The coronavirus pandemic forced schools across the country from grade schools to colleges to cancel in-person graduation ceremonies this spring.
For the adult students of Madison’s Latino Academy for Workforce Development, graduation marks the completion of a goal they set for themselves: earning a general equivalency diploma (GED) or commercial driver’s license.
On the morning of May 30, graduates donned red caps and gowns and took their seats in front of their computers or phones for the Academy’s first virtual graduation. Participants were invited to a Zoom video call which was also broadcast live on Facebook.
Addressing the graduates, Executive Director Baltazar De Anda Santana noted that the virus, which forced the Academy to end in-person instruction in March, has taken a disproportionate toll on communities of color across the country.
“Despite the current political arena which is affecting many of our immigrant and African American families, graduates, you give us hope,” De Anda Santana said, alternating between English and Spanish. “Despite the higher unemployment rates that are affecting African American and Latinx communities today, you give us hope.”
Madison Mayor Satya Rhodes-Conway made an appearance in a prerecorded message, thanking the graduates for their commitment to the local community.
“May you take today to celebrate yourselves, the vision for your next chapter, your commitment to your families, and the dedication to advancing yourself and opening yourselves up to new and exciting opportunities,” Rhodes-Conway said.
Master of ceremonies Jocelyne Pruna, a reporter and anchor for Telemundo Wisconsin, told the graduates that she was the first in her family to go to college and saw her parents study to become U.S. citizens. “I know what that immigrant story is. I lived it with my parents.”
She noted that the graduates balanced their studies with their work and childcare responsibilities, with some working multiple jobs.
“That’s incredible,” Pruna said. “You had to study at night after work, while many of us were asleep. Thank you very much for not giving up.”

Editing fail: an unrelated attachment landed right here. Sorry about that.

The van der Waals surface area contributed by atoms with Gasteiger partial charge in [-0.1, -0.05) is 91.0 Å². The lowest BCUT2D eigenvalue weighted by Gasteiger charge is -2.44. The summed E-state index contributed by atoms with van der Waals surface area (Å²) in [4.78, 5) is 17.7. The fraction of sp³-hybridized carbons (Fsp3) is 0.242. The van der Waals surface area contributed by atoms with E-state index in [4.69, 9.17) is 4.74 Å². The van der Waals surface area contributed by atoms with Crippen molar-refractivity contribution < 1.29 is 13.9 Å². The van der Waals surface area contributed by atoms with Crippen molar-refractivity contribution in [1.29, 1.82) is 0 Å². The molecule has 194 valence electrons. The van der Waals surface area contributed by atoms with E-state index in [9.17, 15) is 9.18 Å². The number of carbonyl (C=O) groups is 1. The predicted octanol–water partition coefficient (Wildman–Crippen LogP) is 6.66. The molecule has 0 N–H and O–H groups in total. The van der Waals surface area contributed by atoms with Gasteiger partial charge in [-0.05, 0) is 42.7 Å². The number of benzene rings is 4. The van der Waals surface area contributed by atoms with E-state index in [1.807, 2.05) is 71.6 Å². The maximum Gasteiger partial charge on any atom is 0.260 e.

Brenda González, community relations director University of Wisconsin-Madison, told the graduates that the current “unprecedented and challenging time” has led some to doubt the American Dream.
“I can’t blame them. The pandemic, and the unfair treatment of black and brown people, makes me feel the same way,” González said. Their graduation makes clear that “the American Dream is alive and actually it is stronger than ever.”
Fifteen students earned commercial driver’s licenses by passing multiple written and practical exams. The licenses are required for work in order to operate various types of trucks, trailers and buses. Eleven students passed the GED, exams in four subject areas. A diploma is required for many jobs, colleges and financial aid.
Julio Garcia, director of education at the Latino Academy, said he knows firsthand what the Academy’s students sacrifice for these accomplishments, and he encouraged them not to stop.
“We are sure, knowing our students, that this is just one step on the way to something more.”
Pruna asked each student to explain what the accomplishment meant to them before moving their tassels. With each name, the screen flashed to a student in a living room, bedroom or porch.
Laura Lucio said she’d spent years telling herself she would earn her high school equivalency.
“It was something that wouldn’t leave me in peace,” Lucio said. With encouragement from friends, managers and teachers, she made it happen.
“I always said I owed a debt to myself. Now I’ve paid it. Here it is,” she said, holding up her diploma for the camera before moving her tassel.
Telmo Alejandro Cadena Moreno said that earning his commercial driver’s license would help him care for his family and his community. His time with the Latino Academy had prepared him not only for work, but for “life itself.”
He offered a wish for himself and his fellow graduates. “May we not just be good professionals, but also good people, and may we leave footprints where we go and never forget where we came from.”
After each graduate had spoken, De Anda Santana asked that they unmute themselves and applaud their accomplishments. The screen filled with red gowns and clapping hands.
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